Monthly Archives: December 2011

Did Mesopotamians also invent gender equality?

A woman's hand mirror with a handle in the shape of a palm found in a tomb at Nimrud. (Source)

We’ve established the fact that Mesopotamians were really into extravagant burials of their important folk.

Let’s now talk about more than just material wealth and human sacrifice in the tombs of Ancient Mesopotamia.

Let’s talk about what these tombs tell us about the status of women and the issue of gender in Ancient Mesopotamia.

I mentioned in the last post (which has undergone a slight change since I posted it) that the most interesting aspect of the most lavish tombs found in Mesopotamia is that they were the tombs of women who ranked high in their societies.

Queen Pu’abi seems to have been a big deal with her headdress, her 26 attendants and all-around lavish burial fit for a queen, and although nobody knows for sure whether she was indeed a queen or just a high priestess, her extravagant burial serves not only as an indication of her own importance, but that elite women, at least, had the same privileges as men of the elite.

To prove this point further, one need only move about 500 miles north, away from Ur, to the city of Nimrud. Formerly known as Kalhu, the capital of the Assyrian Empire for over 150 years, is where the Royal Tombs of Nimrud were unearthed.

The tombs at Nimrud, along with Queen Pu’abi’s tomb at Ur, further illustrate the fact that social status mattered more than gender in Ancient Mesopotamia.

Although there is limited information about the tombs at Nimrud, the information I found differed from one source to another, making it difficult to put together a comprehensive introduction to this archaeological site. One source states there were three tombs found at Nimrud, while another says there were four. Other details were also murky or just plain scarce. I am going by the source that seems the most recent and detailed.

The tomb of Yaba, according to the source of this picture, which would make it also the tomb of Atalia. (Source)

According to a paper written by Amy R. Gansell, Visiting Assistant Professor at Pratt Institute, the Royal Tombs of Nimrud consisted of four tombs discovered in April 1989 by the Iraqi Department of Antiquities and Heritage. The tombs were located in the Northwest Palace of Nimrud. They contained several bodies and a lot of material wealth, including jewelry, vessels, ornaments and seals, most of which date back to the 8th century BC.

Inscriptions were also found within the Queens’ Tombs, as the tombs were called, which listed the details of those buried inside; high-ranking males or eunuch courtiers, children, and elite palace women.

Of the four tombs, Tomb II was the only one left undisturbed by looters over the centuries, and so it became a window into the lives of women of a certain class in Mesopotamia, particularly in Assyrian society.

Inside Tomb II, which dates to c. 750-625 BC, the bodies of two women were found stacked on top of each other inside a sarcophagus. They were surrounded by jewelry, more than they could wear at once.

A necklace found in the tombs at Nimrud. (Source)

Gansell writes that the women must have died when they were between 30 and 40 years old, and that the women were identified in cuneiform texts as Atalia, the wife and queen of Assyrian King Sargon II, and Yaba, the wife and queen of Assyrian King Tiglath-Pileser III.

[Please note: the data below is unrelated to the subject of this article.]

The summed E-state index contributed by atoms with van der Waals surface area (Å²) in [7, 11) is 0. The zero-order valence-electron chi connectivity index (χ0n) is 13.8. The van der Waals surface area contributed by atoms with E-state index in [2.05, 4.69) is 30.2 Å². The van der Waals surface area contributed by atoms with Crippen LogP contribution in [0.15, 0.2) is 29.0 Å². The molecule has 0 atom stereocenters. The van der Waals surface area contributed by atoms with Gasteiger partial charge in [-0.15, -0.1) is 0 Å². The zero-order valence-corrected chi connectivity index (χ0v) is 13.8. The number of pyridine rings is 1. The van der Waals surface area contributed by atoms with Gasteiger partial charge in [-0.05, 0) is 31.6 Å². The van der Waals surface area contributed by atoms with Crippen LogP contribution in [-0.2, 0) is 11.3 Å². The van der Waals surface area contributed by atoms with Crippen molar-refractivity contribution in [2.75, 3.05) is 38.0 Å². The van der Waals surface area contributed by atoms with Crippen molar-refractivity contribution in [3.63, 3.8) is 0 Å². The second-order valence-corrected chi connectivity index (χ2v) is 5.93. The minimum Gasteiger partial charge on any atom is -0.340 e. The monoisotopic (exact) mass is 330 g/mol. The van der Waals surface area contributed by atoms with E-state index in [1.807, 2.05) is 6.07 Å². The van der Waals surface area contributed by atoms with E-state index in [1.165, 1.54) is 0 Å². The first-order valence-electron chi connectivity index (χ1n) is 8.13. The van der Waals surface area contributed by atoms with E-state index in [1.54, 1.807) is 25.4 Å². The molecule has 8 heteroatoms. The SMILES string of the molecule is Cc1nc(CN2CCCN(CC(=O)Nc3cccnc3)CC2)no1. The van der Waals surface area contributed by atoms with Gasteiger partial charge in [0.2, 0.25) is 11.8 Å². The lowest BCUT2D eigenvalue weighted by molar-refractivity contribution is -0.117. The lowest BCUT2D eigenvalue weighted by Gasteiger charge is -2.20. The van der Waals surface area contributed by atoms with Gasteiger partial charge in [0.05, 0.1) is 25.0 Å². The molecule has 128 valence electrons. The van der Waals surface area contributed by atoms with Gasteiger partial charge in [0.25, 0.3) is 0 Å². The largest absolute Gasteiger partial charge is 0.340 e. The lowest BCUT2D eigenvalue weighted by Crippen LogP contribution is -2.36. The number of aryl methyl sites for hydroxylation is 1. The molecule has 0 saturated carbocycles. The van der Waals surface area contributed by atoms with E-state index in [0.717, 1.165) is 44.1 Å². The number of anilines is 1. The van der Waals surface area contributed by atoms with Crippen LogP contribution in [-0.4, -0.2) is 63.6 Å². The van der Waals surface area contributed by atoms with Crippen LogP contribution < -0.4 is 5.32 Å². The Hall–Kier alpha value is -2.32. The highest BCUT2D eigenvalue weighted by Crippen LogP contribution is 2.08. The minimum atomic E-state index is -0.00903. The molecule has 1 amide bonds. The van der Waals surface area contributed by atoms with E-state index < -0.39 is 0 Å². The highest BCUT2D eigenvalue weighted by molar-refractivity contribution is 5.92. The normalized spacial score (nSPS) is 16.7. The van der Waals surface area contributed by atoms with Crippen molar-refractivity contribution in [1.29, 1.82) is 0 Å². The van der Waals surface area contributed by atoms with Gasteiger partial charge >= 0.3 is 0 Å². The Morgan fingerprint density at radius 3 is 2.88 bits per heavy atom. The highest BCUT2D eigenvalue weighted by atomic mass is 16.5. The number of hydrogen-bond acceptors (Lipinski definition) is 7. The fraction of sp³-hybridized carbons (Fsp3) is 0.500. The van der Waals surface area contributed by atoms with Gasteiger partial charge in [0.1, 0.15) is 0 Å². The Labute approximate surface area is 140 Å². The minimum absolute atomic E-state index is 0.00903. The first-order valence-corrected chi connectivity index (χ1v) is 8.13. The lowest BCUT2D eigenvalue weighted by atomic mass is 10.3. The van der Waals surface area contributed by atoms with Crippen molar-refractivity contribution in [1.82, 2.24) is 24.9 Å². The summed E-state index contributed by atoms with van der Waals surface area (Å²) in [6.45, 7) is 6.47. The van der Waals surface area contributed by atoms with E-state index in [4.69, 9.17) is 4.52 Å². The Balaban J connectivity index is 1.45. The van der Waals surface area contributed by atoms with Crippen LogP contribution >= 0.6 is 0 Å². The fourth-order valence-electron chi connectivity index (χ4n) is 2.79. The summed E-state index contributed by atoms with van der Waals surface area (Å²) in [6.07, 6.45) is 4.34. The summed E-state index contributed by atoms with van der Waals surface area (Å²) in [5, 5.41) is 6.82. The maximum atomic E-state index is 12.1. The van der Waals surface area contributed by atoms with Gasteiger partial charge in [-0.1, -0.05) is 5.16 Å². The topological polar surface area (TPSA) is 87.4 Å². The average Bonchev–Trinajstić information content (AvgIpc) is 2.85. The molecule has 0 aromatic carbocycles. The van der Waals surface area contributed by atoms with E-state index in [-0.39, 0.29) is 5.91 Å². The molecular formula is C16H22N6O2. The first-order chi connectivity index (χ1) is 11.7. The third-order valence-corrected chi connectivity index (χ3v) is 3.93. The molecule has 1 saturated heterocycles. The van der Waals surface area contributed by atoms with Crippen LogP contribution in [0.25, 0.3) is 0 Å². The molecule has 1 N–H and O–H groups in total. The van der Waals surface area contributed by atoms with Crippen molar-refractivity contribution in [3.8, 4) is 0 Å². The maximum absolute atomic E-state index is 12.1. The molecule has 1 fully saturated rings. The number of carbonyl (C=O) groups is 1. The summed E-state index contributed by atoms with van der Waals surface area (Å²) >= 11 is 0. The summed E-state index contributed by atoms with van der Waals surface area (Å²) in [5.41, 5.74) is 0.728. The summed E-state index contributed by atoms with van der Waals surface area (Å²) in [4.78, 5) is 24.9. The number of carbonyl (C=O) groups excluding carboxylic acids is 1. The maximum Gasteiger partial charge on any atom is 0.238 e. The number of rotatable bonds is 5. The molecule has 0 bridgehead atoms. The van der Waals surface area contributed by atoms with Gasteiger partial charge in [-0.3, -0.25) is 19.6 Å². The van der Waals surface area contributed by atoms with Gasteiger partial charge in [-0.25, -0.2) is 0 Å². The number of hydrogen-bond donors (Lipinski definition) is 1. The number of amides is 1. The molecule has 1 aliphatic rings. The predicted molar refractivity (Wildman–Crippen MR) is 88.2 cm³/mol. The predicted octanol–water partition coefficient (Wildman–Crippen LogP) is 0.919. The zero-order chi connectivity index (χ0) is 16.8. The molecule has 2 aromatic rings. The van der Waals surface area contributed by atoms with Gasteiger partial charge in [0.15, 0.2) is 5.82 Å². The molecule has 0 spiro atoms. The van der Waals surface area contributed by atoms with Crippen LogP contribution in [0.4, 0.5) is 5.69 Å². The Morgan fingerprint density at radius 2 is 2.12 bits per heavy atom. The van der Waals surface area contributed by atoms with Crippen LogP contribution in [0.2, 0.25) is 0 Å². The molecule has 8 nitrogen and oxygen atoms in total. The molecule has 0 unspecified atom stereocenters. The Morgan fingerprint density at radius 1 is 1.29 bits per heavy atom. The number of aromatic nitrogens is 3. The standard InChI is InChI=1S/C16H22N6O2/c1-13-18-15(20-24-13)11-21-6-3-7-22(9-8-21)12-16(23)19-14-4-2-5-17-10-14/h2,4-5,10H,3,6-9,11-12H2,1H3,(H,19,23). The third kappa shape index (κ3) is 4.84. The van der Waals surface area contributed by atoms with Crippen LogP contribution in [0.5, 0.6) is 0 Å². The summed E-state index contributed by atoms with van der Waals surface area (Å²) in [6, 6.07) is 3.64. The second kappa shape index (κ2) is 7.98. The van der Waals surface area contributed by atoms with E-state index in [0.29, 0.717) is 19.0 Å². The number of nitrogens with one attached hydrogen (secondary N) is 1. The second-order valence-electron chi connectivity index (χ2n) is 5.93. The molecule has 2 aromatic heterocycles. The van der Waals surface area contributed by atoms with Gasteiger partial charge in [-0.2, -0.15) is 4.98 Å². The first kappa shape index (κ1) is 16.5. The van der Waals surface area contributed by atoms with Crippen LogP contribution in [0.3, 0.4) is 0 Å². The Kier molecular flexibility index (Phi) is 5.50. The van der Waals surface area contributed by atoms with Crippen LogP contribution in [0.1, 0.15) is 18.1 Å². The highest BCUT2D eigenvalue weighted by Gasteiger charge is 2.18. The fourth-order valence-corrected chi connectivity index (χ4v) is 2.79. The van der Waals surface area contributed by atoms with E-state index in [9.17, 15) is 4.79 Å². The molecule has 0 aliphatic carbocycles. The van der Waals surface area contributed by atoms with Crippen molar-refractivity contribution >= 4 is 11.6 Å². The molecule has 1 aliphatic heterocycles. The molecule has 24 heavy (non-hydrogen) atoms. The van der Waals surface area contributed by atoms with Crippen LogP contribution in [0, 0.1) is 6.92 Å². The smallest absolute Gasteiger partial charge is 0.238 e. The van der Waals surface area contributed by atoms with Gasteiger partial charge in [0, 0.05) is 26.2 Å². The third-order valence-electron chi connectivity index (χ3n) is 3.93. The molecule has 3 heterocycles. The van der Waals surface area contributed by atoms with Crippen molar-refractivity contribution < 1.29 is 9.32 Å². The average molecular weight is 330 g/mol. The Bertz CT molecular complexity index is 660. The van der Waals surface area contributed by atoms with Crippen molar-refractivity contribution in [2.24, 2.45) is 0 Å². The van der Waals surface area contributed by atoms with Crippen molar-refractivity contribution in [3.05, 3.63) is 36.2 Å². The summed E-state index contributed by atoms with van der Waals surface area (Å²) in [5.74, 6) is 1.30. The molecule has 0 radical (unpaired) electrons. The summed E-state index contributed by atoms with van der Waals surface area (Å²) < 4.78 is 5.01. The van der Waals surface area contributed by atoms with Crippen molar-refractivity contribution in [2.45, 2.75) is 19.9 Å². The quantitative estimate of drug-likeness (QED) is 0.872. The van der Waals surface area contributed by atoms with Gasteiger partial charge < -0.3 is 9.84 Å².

Other sources listed the names of three queens, each married to a different king, but according to Gansell’s paper, there were only two queens, one of who has two names.

Gansell explains that Yaba is also Banitu, Banitu being the Assyrian translation of Yaba.

Now, these women were the wives of kings, which alone made them important, but based on what was found buried with them in the tombs at Nimrud, it seems these women were important in their own right.

Tomb II contained what Gansell believes are offerings or gifts from mourners along with dowries and the women’s personal assets. Gansell also mentions that the locations of the tombs under the part of the palace where the women may have resided, were supplied with pipes through which sustenance could be sent down to the deceased, making them important enough to keep their memory alive by way of sending offerings of food and such into the afterlife.

A tablet that mentions curses against anyone disturbing a tomb at Nimrud. (Source)

Gansell also writes in her paper that “women managed lucrative estates, lent capital, and commissioned large architectural projects,” in Ancient Mesopotamia.

Tablets mentioning curses that told of doom for anyone who disturbs the tombs at Nimrud were also found.

There are many findings that prove the Mesopotamian obliviousness to gender, and reliance on social status in the distribution of privilege, but the tombs of the likes of Atalia and Yaba, and even Queen Pu’abi, just further provide tangible evidence that the women buried with such extravagance were important during their lives, and their importance would not and did not fade after their deaths.



Posted by on December 29, 2011 in Assyrian, Nimrud, Tombs, Women


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How Queen Pu’abi and other royals got their servants for the afterlife at Ur

“During the burial of a king in the Royal Tombs of Ur, men and women were sacrificed to be the servants of royalty in the afterlife. They were arranged as shown, then they were given poison to drink.” (Source)

I originally wanted this to be one general post that covers tombs in Mesopotamia, but as I often find during my research, there is just too much to write about with due thoroughness in one post. So, in an attempt to give you my best for each of the two burial sites I wish to explore, this is post one of two that will explore the most interesting finds at two burial sites in Mesopotamia. It is pretty wild what those tombs have held for as much as 4,500 years…